I swear by Almighty God that on becoming a British citizen I will be faithful and bear true allegiance to Her Majesty Queen Elizabeth II, her heirs and successors according to the law. I will give my loyalty to the United Kingdom and respect its rights and freedoms. I will uphold its democratic values. I will observe its laws faithfully and fulfil my duties and obligations as a British citizen.

One by one or in family groups, the celebrants were then invited to come up and receive their citizenship certificates from the mayor, while Dave the council photographer snapped their picture in front of the portrait of the queen. The crowd cheered and waved their union jacks.

In the complex hierarchy of bureaucratic Britishness – which includes such sub-classes as British overseas territories citizens, British subjects and British nationals – my wife is now more British than I am, since she is a naturalised citizen whereas I, because I was born outside the UK, am only considered ‘British by descent’ which carries fewer rights although just as many – to use that favourite word of our new prime minister – responsibilities.


  • 13 May 2010 at 4:55pm
    A.J.P. Crown says:
    I will be faithful and bear true allegiance to Her Majesty Queen Elizabeth II, her heirs and successors according to the law.

    Does that mean it's illegal to be a republican, or only if you're naturalised?

    • 14 May 2010 at 7:26am
      Geoff Roberts says: @ A.J.P. Crown
      According to the law - if the law changes you can be a republican. Whyt happens if you are an agnostic? Or - heaven forbid, an atheist?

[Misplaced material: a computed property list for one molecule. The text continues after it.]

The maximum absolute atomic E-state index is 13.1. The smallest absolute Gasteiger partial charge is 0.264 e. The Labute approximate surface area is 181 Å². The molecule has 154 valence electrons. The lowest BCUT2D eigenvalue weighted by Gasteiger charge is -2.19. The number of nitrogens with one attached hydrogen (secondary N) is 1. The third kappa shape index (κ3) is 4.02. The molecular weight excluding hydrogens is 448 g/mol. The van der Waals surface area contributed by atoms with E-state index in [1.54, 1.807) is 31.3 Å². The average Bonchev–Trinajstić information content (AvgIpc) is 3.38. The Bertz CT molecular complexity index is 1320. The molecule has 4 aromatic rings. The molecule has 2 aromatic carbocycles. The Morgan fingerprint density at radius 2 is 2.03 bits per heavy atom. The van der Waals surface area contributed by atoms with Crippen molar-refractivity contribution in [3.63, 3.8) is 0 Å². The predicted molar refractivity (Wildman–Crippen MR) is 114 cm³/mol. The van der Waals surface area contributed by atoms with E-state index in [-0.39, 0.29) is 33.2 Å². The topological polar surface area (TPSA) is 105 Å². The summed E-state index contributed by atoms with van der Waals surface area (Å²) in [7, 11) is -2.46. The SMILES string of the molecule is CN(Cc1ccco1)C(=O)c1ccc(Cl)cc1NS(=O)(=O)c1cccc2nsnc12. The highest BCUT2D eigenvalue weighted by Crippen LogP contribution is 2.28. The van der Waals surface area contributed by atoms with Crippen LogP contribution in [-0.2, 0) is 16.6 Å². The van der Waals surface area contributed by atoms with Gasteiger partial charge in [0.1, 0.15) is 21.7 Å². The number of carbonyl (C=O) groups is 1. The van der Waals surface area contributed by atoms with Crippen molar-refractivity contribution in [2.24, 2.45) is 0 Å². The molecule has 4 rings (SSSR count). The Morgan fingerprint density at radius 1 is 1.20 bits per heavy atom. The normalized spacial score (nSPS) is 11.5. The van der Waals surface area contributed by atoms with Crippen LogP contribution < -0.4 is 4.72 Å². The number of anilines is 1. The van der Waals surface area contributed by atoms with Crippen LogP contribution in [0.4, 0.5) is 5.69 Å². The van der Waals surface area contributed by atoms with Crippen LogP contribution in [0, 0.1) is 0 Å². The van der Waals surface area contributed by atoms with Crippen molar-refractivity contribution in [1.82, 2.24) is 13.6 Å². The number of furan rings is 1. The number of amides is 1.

• 14 May 2010 at 7:27am
    Geoff Roberts says:
    Interesting - makes the US version seem nadorned andquite simple. Don't you naturalised migrants have to know some history, and can you sing all the verses of the national anthem?

  • 18 May 2010 at 2:59pm
    semitone says:
    I'm a Commonwealth citizen living in the UK on an ancestry visa. Two more years and my time is up. I know I'm already a subject of the queen, and technically since there's no god I can't be held to anything I swear in its name, but isn't there some way I can become a UK citizen without saying the first sentence of the oath? God and Liz Windsor in one sentence: what an awful double whammy.

    • 20 May 2010 at 2:47am
      charlienz says: @ semitone
      Surely you can opt to 'affirm' rather than sewaring to Almighty God? When we became NZ citizens a couple of years ago, we were given the choice, whether to 'affirm', or to swear on a (choice of) holy book(s)

    • 20 May 2010 at 10:40am
      semitone says: @ charlienz
      thanks, Charlie, I'll check it out. But the other trouble with the first sentence of the oath is that it's grammatically incorrect. Good grief, don't people proofread this sort of thing? You should be bearing allegiance to Her Maj, her heirs and *her* successors according to the law, or to Her Maj *and* her heirs and successors according to the law.
      I'm not swearing to anything that wouldn't be good enough for Hansard, and that's final.